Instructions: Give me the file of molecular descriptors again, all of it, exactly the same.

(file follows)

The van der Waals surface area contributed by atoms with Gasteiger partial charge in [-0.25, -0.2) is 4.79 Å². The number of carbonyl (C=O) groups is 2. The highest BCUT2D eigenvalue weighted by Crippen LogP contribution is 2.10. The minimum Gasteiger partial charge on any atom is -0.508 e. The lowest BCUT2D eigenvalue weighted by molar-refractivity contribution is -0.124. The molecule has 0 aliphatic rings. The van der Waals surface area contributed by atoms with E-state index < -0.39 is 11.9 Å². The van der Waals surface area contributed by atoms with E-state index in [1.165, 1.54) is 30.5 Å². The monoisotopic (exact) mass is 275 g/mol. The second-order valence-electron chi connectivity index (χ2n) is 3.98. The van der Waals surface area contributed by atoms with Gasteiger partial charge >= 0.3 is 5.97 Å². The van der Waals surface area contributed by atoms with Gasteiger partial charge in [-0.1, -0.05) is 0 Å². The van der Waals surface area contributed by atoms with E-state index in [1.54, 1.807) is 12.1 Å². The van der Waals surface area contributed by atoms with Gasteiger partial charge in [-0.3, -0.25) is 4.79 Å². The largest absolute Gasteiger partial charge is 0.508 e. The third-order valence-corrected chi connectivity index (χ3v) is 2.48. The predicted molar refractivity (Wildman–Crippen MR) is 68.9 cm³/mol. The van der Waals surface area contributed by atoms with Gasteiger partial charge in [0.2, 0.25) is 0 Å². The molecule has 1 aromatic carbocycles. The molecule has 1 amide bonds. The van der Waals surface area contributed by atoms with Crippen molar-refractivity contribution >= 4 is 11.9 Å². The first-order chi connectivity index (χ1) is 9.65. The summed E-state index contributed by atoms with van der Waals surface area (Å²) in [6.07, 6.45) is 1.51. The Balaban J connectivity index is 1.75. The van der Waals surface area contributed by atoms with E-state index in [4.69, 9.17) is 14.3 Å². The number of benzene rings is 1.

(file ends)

The van der Waals surface area contributed by atoms with Gasteiger partial charge in [-0.25, -0.2) is 4.79 Å². The number of carbonyl (C=O) groups is 2. The highest BCUT2D eigenvalue weighted by Crippen LogP contribution is 2.10. The minimum Gasteiger partial charge on any atom is -0.508 e. The lowest BCUT2D eigenvalue weighted by molar-refractivity contribution is -0.124. The molecule has 0 aliphatic rings. The van der Waals surface area contributed by atoms with E-state index < -0.39 is 11.9 Å². The van der Waals surface area contributed by atoms with E-state index in [1.165, 1.54) is 30.5 Å². The monoisotopic (exact) mass is 275 g/mol. The second-order valence-electron chi connectivity index (χ2n) is 3.98. The van der Waals surface area contributed by atoms with Gasteiger partial charge >= 0.3 is 5.97 Å². The van der Waals surface area contributed by atoms with Gasteiger partial charge in [-0.1, -0.05) is 0 Å². The van der Waals surface area contributed by atoms with E-state index in [1.54, 1.807) is 12.1 Å². The van der Waals surface area contributed by atoms with Gasteiger partial charge in [-0.3, -0.25) is 4.79 Å². The largest absolute Gasteiger partial charge is 0.508 e. The third-order valence-corrected chi connectivity index (χ3v) is 2.48. The predicted molar refractivity (Wildman–Crippen MR) is 68.9 cm³/mol. The van der Waals surface area contributed by atoms with Gasteiger partial charge in [0.2, 0.25) is 0 Å². The molecule has 1 aromatic carbocycles. The molecule has 1 amide bonds. The van der Waals surface area contributed by atoms with Crippen molar-refractivity contribution >= 4 is 11.9 Å². The first-order chi connectivity index (χ1) is 9.65. The summed E-state index contributed by atoms with van der Waals surface area (Å²) in [6.07, 6.45) is 1.51. The Balaban J connectivity index is 1.75. The van der Waals surface area contributed by atoms with E-state index in [4.69, 9.17) is 14.3 Å². The number of benzene rings is 1.